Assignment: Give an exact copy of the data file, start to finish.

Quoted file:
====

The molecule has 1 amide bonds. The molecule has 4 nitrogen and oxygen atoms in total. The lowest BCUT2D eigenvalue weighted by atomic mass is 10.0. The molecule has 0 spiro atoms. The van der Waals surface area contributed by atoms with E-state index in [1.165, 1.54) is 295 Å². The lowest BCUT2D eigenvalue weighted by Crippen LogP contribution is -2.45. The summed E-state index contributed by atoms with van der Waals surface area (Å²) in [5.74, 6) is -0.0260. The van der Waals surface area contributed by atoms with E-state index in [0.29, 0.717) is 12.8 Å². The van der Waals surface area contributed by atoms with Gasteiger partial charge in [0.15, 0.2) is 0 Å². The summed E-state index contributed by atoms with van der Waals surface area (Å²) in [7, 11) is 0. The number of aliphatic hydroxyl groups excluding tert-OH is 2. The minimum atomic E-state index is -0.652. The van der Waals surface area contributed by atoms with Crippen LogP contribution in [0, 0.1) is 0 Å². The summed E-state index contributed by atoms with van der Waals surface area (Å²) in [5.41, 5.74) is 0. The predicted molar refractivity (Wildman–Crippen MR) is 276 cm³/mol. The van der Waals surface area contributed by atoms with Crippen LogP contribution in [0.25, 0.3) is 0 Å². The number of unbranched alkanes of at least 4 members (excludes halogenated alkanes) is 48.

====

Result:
The molecule has 1 amide bonds. The molecule has 4 nitrogen and oxygen atoms in total. The lowest BCUT2D eigenvalue weighted by atomic mass is 10.0. The molecule has 0 spiro atoms. The van der Waals surface area contributed by atoms with E-state index in [1.165, 1.54) is 295 Å². The lowest BCUT2D eigenvalue weighted by Crippen LogP contribution is -2.45. The summed E-state index contributed by atoms with van der Waals surface area (Å²) in [5.74, 6) is -0.0260. The van der Waals surface area contributed by atoms with E-state index in [0.29, 0.717) is 12.8 Å². The van der Waals surface area contributed by atoms with Gasteiger partial charge in [0.15, 0.2) is 0 Å². The summed E-state index contributed by atoms with van der Waals surface area (Å²) in [7, 11) is 0. The number of aliphatic hydroxyl groups excluding tert-OH is 2. The minimum atomic E-state index is -0.652. The van der Waals surface area contributed by atoms with Crippen LogP contribution in [0, 0.1) is 0 Å². The summed E-state index contributed by atoms with van der Waals surface area (Å²) in [5.41, 5.74) is 0. The predicted molar refractivity (Wildman–Crippen MR) is 276 cm³/mol. The van der Waals surface area contributed by atoms with Crippen LogP contribution in [0.25, 0.3) is 0 Å². The number of unbranched alkanes of at least 4 members (excludes halogenated alkanes) is 48.